India sets new global COVID-19 record as virus patients suffocate from low oxygen amid surge
Authorities are scrambling to supply medical oxygen to Indian hospitals where COVID-19 patients were suffocating amid low supplies as the country with the world’s worst coronavirus surge set a new global daily record of infections for the third straight day.
The 346,786 infections over the past day brought India’s total past 16 million, behind only the United States.
The Health Ministry reported another 2,624 deaths in the past 24 hours, pushing India’s COVID-19 fatalities to 189,544.
Hospitals in the capital, New Delhi, and some of the worst-hit states like Maharashtra reported being critically short of beds and oxygen.
Families were waiting for days to cremate their loved ones at overburdened crematoriums, with many turning to makeshift facilities for last rites.
A man carries an Oxygen cylinder in a handpull rickshaw amid Coronavirus emergency in Kolkata, India, 22 April, 2021. (Getty images)
Multiple funeral pyres of those patients who died of the COVID-19 coronavirus disease are seen burning at a ground converted into a makeshift crematorium in New Delhi, India. (AP)
“Every hospital is running out (of oxygen). We are running out,” Dr Sudhanshu Bankata, executive director of Batra Hospital, a leading hospital in the capital, told New Delhi Television channel.
At least 20 COVID-19 patients at the critical care unit of New Delhi’s Jaipur Golden Hospital died overnight as “oxygen pressure was low,” the Indian Express newspaper reported.
“Our supply was delayed by seven-eight hours on Friday night and the stock we received last night is only 40 per cent of the required supply,” the newspaper quoted the hospital’s medical superintendent, Dr D.K. Baluja, as saying.
The government ramped up its efforts to get medical oxygen to hospitals using special Oxygen Express trains, air force planes and trucks to transport tankers.
But the crisis in the country of nearly 1.4 billion people was deepening, amid criticism of the government’s response and allegations that the scarce supplies of oxygen had been diverted by local officials to hospitals in their areas.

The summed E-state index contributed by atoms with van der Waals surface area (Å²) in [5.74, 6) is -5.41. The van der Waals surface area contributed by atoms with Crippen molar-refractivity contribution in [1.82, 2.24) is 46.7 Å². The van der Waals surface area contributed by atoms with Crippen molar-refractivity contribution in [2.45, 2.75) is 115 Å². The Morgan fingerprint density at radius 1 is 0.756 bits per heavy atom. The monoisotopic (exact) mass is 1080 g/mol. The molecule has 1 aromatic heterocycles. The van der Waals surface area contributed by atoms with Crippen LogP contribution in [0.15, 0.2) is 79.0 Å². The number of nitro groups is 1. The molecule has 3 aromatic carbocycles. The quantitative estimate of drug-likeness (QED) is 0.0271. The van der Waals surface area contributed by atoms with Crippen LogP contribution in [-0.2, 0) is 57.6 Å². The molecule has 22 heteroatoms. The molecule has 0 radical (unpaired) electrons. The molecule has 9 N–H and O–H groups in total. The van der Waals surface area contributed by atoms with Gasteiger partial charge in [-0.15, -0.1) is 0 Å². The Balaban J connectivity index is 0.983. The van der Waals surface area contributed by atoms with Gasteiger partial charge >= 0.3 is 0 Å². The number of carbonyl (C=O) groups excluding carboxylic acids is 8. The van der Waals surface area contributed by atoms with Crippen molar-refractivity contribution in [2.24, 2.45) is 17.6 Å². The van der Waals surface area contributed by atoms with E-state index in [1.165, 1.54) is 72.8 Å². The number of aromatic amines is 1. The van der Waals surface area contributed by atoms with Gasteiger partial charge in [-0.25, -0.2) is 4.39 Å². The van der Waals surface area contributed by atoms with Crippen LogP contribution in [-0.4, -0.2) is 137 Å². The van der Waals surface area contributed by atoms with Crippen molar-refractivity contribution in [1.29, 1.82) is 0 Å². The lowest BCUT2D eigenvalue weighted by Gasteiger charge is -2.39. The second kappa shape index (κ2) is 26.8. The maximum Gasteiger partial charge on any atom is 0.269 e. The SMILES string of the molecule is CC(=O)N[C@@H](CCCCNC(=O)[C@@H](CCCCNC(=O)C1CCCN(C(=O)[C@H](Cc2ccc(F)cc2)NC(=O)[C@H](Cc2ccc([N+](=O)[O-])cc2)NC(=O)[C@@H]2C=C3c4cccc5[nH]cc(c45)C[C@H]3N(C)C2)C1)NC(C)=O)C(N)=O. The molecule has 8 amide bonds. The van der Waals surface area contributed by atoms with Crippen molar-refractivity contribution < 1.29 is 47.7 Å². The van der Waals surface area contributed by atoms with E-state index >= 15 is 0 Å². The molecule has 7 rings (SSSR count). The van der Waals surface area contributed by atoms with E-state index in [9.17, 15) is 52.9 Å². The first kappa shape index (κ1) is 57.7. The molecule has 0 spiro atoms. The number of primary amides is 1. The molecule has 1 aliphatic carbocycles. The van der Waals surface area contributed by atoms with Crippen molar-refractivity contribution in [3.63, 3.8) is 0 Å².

An auto rickshaw loaded with refilled medical oxygen cylinders at a charging station during the second wave of Covid-19 pandemic. Utter Pradesh Maharashtra, Gujrat and Madhya Pradesh has reported 259,170 new cases of covid-19 infection and 1,761 deaths on Tuesday. (Photo by Naveen Sharma/SOPA Images/LightRocket via Getty Images) (SOPA Images/LightRocket via Gett)
A critical patient who tested positive is being taken to an ICU unit at a COVID-19 care hospital in Kolkata , India. (/NurPhoto via Getty Images))
The Supreme Court told Prime Minister Narendra Modi’s government last week that it wanted a national plan for the supply of oxygen and essential drugs for the treatment of coronavirus patients.
The court acted as India’s fragile and underfunded health system was tattering, just months after leaders in the world’s second-most populous country thought they had weathered the worst of the pandemic.
Now, hospitals officials are using social media to plead with authorities to replenish their oxygen supplies. Early Saturday, Bankata’s Batra hospital reported severe shortage of oxygen for its 190 admitted patients.
When the news anchor asked Bankata what happens when a hospital issues an SOS call as his had done, Bankata replied: “Nothing. It’s over. It’s over.”
Hours later, the hospital received supplies to run for a few hours.
As the oxygen scarcity deepened, local officials in several states disrupted movement of tankers and diverted supplies to their areas.
On Friday, the Press Trust of India news agency reported that a tanker-truck carrying oxygen supplies in Delhi’s neighboring state of Haryana went missing. Days before, the news agency reported, a minister in Haryana blamed Delhi authorities for looting an oxygen tanker when it was crossing their territory.
A health worker distributes food packets inside a quarantine center for COVID-19 patients, in New Delhi, India. (AP)
“Unfortunately, many such incidents have occurred and have dire effect on hospitals in need of oxygen supplies,” said Saket Tiku, president of the All India Industrial Gases Manufacturers Association.
Meanwhile, Dr Anthony Fauci, the Biden administration’s top medical adviser on the pandemic, said the US Centers for Disease Control and Prevention is working with its counterpart agency in India to provide technical support and assistance.
“It is a dire situation that we’re trying to help in any way we can,” Fauci said at the White House coronavirus briefing.
“They have a situation there where there are variants that have arisen. We have not yet fully characterised the variants and the relationship between the ability of the vaccines to protect. But we’re assuming, clearly, that they need vaccines,” he said